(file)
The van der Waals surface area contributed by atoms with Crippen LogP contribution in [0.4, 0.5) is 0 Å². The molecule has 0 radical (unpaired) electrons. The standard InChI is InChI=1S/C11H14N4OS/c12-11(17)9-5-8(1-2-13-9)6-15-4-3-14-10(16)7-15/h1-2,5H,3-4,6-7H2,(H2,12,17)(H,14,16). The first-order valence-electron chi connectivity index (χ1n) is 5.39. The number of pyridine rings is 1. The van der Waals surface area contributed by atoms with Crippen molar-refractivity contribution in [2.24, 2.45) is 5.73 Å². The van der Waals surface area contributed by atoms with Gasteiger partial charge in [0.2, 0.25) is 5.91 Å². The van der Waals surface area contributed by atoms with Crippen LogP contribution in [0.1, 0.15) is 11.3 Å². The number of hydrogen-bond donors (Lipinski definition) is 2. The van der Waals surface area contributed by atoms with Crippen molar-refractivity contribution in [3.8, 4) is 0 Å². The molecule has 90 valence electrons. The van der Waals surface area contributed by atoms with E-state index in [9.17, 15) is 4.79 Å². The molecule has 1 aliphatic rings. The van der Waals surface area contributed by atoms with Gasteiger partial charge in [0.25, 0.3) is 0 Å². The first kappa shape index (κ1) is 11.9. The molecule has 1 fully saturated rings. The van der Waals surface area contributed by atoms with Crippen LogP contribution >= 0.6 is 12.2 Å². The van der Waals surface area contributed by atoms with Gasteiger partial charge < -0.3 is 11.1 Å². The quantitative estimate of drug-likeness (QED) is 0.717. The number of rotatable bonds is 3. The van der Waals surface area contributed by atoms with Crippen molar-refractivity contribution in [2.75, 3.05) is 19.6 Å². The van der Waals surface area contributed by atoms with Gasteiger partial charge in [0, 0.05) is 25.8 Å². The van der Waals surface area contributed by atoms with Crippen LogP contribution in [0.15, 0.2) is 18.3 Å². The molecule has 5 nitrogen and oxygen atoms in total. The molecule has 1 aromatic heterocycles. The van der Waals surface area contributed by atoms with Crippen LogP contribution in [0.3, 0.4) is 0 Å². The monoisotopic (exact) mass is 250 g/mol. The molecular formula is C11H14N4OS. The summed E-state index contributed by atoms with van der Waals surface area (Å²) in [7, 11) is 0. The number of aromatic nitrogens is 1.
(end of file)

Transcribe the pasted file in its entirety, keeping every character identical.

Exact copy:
The van der Waals surface area contributed by atoms with Crippen LogP contribution in [0.4, 0.5) is 0 Å². The molecule has 0 radical (unpaired) electrons. The standard InChI is InChI=1S/C11H14N4OS/c12-11(17)9-5-8(1-2-13-9)6-15-4-3-14-10(16)7-15/h1-2,5H,3-4,6-7H2,(H2,12,17)(H,14,16). The first-order valence-electron chi connectivity index (χ1n) is 5.39. The number of pyridine rings is 1. The van der Waals surface area contributed by atoms with Crippen molar-refractivity contribution in [2.24, 2.45) is 5.73 Å². The van der Waals surface area contributed by atoms with Gasteiger partial charge in [0.2, 0.25) is 5.91 Å². The van der Waals surface area contributed by atoms with Crippen LogP contribution in [0.1, 0.15) is 11.3 Å². The number of hydrogen-bond donors (Lipinski definition) is 2. The van der Waals surface area contributed by atoms with Crippen molar-refractivity contribution in [3.8, 4) is 0 Å². The molecule has 90 valence electrons. The van der Waals surface area contributed by atoms with E-state index in [9.17, 15) is 4.79 Å². The molecule has 1 aliphatic rings. The van der Waals surface area contributed by atoms with Gasteiger partial charge in [0.25, 0.3) is 0 Å². The first kappa shape index (κ1) is 11.9. The molecule has 1 fully saturated rings. The van der Waals surface area contributed by atoms with Crippen LogP contribution >= 0.6 is 12.2 Å². The van der Waals surface area contributed by atoms with Gasteiger partial charge < -0.3 is 11.1 Å². The quantitative estimate of drug-likeness (QED) is 0.717. The number of rotatable bonds is 3. The van der Waals surface area contributed by atoms with Crippen molar-refractivity contribution in [2.75, 3.05) is 19.6 Å². The van der Waals surface area contributed by atoms with Gasteiger partial charge in [0, 0.05) is 25.8 Å². The van der Waals surface area contributed by atoms with Crippen LogP contribution in [0.15, 0.2) is 18.3 Å². The molecule has 5 nitrogen and oxygen atoms in total. The molecule has 1 aromatic heterocycles. The van der Waals surface area contributed by atoms with Crippen LogP contribution in [0.3, 0.4) is 0 Å². The monoisotopic (exact) mass is 250 g/mol. The molecular formula is C11H14N4OS. The summed E-state index contributed by atoms with van der Waals surface area (Å²) in [7, 11) is 0. The number of aromatic nitrogens is 1.